However, when this jet stream, which occurs at roughly the same height as commercial airliners fly, (approximately 33,000 feet) can be seen to be wavy (Low AAM), so the pattern still moves East to West but with Northerly and Southerly peaks and troughs, Gensini’s research shows that conditions become much more favourable for severe weather activity across the U.S.
The research involved looking at the pattern of the jet stream two to three weeks before a recorded event to determine whether there is any correlation between differing weather regimes, so Low and High AAM, and the frequency of tornado outbreaks.
And the results so far are somewhat promising.
Gensini examined the largest U.S. tornado outbreaks of the last 50 years, which revealed that each occurred during a transitional weather pattern phase (specifically a transition out of El Nino), similar to what the U.S. is expected to experience soon.
As Stressed by Gensini the tool is still in its infancy and further work is required to tackle uncertainties surrounding the formation of tornadoes across the U.S., but the fact that he’s discovered some correlation between jet stream activity and tornado outbreaks is a positive step.
Insurers, reinsurers, and ILS markets utilise a variety of modelling tools to attain their own view of the risk, so any advances or new approaches that show accuracy will be welcomed for risk assessment and ultimately the pricing of transactions.
The small scale of tornado events means it’s very unlikely that there will be a time when the exact location and time of a tornado outbreak is possible to predict, but knowing when conditions are favourable 2-3 weeks in advance is certainly an improvement on current tornado models.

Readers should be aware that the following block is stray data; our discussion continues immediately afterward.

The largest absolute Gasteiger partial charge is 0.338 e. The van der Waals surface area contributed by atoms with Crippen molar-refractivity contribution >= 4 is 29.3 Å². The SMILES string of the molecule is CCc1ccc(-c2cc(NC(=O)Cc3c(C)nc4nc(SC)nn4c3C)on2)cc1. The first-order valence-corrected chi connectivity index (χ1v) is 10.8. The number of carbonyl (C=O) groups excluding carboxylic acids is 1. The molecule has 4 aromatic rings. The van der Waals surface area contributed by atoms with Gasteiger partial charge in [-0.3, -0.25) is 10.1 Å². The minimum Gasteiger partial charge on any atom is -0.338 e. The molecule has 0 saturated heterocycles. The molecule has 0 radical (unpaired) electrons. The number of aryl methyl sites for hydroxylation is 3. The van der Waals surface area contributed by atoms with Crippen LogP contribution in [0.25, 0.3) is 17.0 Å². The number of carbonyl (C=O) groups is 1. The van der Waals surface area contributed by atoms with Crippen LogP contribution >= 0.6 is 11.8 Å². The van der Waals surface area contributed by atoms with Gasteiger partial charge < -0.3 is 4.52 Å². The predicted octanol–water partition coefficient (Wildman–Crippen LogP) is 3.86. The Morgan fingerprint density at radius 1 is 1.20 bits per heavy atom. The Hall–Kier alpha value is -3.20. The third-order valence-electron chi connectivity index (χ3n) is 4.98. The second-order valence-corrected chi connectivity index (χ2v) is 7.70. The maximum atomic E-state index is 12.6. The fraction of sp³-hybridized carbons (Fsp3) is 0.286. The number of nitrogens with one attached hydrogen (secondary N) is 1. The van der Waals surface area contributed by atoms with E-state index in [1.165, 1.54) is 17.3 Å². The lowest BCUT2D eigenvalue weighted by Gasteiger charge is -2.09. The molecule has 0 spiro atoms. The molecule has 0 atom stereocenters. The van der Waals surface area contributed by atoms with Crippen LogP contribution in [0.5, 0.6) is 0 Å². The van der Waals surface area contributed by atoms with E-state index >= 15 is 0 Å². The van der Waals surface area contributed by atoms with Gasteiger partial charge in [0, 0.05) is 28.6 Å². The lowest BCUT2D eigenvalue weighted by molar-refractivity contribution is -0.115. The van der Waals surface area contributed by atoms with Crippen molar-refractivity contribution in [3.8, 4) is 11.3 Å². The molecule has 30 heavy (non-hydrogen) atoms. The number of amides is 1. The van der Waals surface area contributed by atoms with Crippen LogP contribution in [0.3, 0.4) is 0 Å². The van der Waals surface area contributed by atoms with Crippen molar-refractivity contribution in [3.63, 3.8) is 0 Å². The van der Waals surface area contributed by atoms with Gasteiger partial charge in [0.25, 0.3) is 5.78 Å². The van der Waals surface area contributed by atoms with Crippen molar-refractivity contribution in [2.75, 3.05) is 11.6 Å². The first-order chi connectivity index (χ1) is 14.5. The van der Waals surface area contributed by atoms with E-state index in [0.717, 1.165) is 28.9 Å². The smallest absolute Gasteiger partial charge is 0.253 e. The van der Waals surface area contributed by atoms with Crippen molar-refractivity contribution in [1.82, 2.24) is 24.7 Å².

It will be interesting to see how accurate the tool is at predicting tornadoes in the coming months, with the U.S. tornado season running April through June, although outbreaks can occur anytime.
Should the tool prove accurate in predicting favourable conditions then it could become a more common feature of the risk transfer market in the future.
The goal, says Gensini, is to one day be able to say that we are entering an average, above average, or below average tornado probability, similar to what the NOAA issues for other peril regions.
Any improvement in forecasting tornado and severe convective storm activity in the U.S. will be welcomed by insurers, reinsurers, ILS managers and ILS investors alike. The ability to foresee when inclement weather is coming could assist with hedging and investment decisions, portfolio management and even underwriting.
As granularity, availability and accuracy of weather forecast products improves it could also stimulate the need for more short-term weather hedging products. Sometimes it may be more efficient to buy a short-term weather hedge, rather than shift out of positions in the portfolio. Better access to data could also stimulate the need for risk transfer exchanges as well, again as short-term risk transfer becomes more necessary.
Whether this research could result in a better view of tornado risk is not yet certain, but any advancements that help to clarify the threat of tornadoes weeks out will certainly be welcomed. It may be especially welcomed given the loss-heavy start to the 2016 convective storm season, with already $6.17 billion of insurance and reinsurance losses attributed to the peril.